“I tried to put as much details as possible but I also needed to show them there was more to the story than just that 200 words. I was fortunate to be chosen to the workshop where I impressed, and won the competition. That was another stepping stone and I went from that essay to writing a commissioned story.”

One thing that made his story stand out was how he described his hardships in first year. Sicelo chose to quote this excerpt for us:

“My shoes looked like they had been patched by a blind man because I had repaired them myself. The first real belt I ever bought was in 2011; I had been using my brothers’ old belts. At school you could wear the same uniform the entire year but it was different at varsity. You had to wear casual clothes and my wardrobe was basically non-existent. I could only afford an apple the whole day, but how do you study when you’re hungry?”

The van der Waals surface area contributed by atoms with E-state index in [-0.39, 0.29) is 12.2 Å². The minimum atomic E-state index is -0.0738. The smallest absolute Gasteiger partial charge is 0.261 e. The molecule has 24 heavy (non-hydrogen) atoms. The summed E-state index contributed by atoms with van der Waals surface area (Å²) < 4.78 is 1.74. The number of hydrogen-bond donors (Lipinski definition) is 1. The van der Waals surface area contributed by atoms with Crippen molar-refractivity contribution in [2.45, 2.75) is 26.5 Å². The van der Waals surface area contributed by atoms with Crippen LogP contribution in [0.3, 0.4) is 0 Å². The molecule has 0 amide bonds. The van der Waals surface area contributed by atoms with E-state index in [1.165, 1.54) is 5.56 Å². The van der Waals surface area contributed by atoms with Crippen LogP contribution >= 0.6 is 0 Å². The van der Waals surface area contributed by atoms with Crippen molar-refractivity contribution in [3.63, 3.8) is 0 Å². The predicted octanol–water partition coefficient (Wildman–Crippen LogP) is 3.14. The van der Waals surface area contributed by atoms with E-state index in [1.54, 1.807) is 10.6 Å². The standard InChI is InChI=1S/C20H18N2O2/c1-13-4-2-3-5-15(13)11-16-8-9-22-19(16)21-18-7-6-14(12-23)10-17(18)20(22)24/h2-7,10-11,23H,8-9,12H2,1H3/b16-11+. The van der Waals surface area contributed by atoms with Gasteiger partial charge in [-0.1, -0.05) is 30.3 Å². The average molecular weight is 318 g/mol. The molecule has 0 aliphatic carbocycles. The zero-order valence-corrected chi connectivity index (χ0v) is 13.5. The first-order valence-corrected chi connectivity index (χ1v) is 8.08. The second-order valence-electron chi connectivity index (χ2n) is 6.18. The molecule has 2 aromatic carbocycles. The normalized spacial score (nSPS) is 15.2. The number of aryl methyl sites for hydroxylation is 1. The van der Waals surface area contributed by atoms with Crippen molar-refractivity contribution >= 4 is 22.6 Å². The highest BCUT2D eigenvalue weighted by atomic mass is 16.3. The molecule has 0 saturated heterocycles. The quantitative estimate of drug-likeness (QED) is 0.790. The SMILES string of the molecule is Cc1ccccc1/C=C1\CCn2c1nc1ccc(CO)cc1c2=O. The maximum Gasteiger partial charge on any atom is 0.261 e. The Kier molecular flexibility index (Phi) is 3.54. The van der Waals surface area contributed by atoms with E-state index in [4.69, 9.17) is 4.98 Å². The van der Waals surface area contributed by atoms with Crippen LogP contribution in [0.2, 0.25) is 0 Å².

Sicelo’s story captured many hearts and he quickly became such a favourite on the FunDza site that FunDza hired him.

“Eventually I started writing a blog called What’s Poppin’ eKasi as an ‘opinionista’, where I covered almost everything that goes down in the townships. I could then afford to buy myself clothes cos the blog brought in money as well.”

His novel, Taking Chances, was Sicelo’s next shot at sharing his life experiences.